Physicians try informal approach to reach new patients - Fort Worth Business Press


by Elizabeth Bassett

Source: Fort Worth Business Press  

Odds are that if you were searching for a new doctor, you'd ask nearby friends and family for a recommendation or you'd pick a name off a list from your health insurance provider.

Some people may turn online, as well, for ratings from patients or former patients. But none of these ways gives a person an opportunity to meet a physician before an actual appointment and to make an educated decision about whether this is the right professional for the job.

A Tarrant County hospital is taking a speed dating-type approach to letting physicians meet potential patients. After about five minutes of talking to a physician, a person can make a better decision about whether he or she would like to become a patient. And if the match is no good? Then move on to the next physician, no strings attached.

Physicians who have attended the events, called Doc Shops, at Texas Health Harris Methodist Hospital H-E-B have positive reviews of the concept, which was developed and led by Mandy Forbus, senior marketing specialist at the hospital. A few Doc Shops were held last year, and seven are scheduled so far for 2010.

In the fall of 2009, Forbus was looking for a way to empower women who wanted to choose an obstetrics/gynecology physician. She organized three events, each of which could be done during a lunch break and drew a small crowd of about 12 to 14 potential patients.

The physicians, OB/GYNs on staff at the hospital, each had a table where they sat, and patients rotated through and had the opportunity to ask questions of them. Forbus said that when talking to the participants, many said they had a physician already but didn't see eye-to-eye with the doctor.

"I was really surprised at how many women said, 'I don't go to my doctor because I don't want to,'" she said.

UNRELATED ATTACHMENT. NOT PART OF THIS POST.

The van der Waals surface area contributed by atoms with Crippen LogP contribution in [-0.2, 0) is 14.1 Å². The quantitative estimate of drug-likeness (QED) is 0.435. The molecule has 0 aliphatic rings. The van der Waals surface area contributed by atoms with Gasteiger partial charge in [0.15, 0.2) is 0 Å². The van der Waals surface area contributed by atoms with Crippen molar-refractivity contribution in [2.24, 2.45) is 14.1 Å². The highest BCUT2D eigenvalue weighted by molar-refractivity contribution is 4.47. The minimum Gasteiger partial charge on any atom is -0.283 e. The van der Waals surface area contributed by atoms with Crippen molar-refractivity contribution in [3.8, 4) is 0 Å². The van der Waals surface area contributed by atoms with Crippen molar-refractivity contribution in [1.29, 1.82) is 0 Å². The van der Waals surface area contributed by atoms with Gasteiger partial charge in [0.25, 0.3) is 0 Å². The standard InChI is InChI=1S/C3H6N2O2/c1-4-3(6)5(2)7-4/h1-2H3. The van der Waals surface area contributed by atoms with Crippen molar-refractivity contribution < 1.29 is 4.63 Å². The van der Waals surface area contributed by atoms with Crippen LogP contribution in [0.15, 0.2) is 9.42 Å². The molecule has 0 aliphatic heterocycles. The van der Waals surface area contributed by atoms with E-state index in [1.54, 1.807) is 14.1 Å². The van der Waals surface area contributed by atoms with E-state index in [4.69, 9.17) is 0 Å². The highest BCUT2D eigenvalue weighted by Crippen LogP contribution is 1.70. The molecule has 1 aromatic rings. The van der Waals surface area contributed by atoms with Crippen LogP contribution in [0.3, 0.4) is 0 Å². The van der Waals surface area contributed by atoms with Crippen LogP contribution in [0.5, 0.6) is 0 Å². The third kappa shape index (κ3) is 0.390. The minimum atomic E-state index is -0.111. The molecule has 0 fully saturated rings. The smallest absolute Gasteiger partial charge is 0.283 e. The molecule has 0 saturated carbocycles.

Dr. Emily Emmet, an OB/GYN on staff at Texas Health HEB, attended two of the fall Doc Shops and said it helped cut to the chase for patients, such as one woman she met who wanted a doctor who could focus on holistic and alternative medicine. An event like the Doc Shop let that patient easily weed out doctors who don't meet her criteria, Emmet said.

"Every opportunity to outreach like that, you might think you're getting one patient, but it turns into a dozen, easily," she said.

Dr. Manisha Parikh, another OB/GYN on staff at the hospital, said a patient knowing his or her physician leads to better health care, because the patient is more inclined to listen to medical advice if there is a level of trust present.

"You are in a relationship with your doctor, and I think for a patient to really respect what you say and follow what you say, they need to really know you," Parikh said. " . . . You have to have a joint and mutual respect for them."

Parikh, who also attended two of the Doc Shops in 2009, said some other physicians who haven't been to one of the events may dismiss the idea.

"I think people who haven't been, their instinct is initially, this is silly and a waste of time, why do I do this?" she said.

Emmet said she's attended events at other hospitals that are meant to be like mixers for doctors and potential patients, but the two groups tend to keep to themselves. She compared it to a middle-school dance, with each group standing on opposite sides of the room, eyeing each other warily.

Forbus said she isn't aware of any similar program at any other hospitals in the nation, but she said Texas Health H-E-B is in the process of putting together information to share throughout the Texas Health Resources system, which has several hospitals in Tarrant County.

Devon M. Herrick, a health economist at the National Center for Policy Analysis in Dallas, said the current health industry, which centers around insurance reimbursements, doesn't allow physicians much time off from working to do added-benefit activities, like meeting prospective patients.

A physician who takes an hour out of their day to participate in a Doc Shop won't be earning any money during that time, he said, just as many physicians aren't reimbursed for time spent talking to patients on the phone or via e-mail.

"Really, I think we don't see that as much as we should because our third-party payer dominates health care. . . . It makes it hard for the physician to really compete for your business," he said.

However, the chance to meet a physician before committing to an appointment (which comes with a co-pay and possibly taking time off work) is something that would make the industry better, he said. Additionally, getting feedback from other patients also is important, even though he said he's heard of physicians making patients sign agreements that they won't provide feedback to physician rating services.

"These are all things in any other service that you'd want and demand and would be very important to the service," Herrick said.

 

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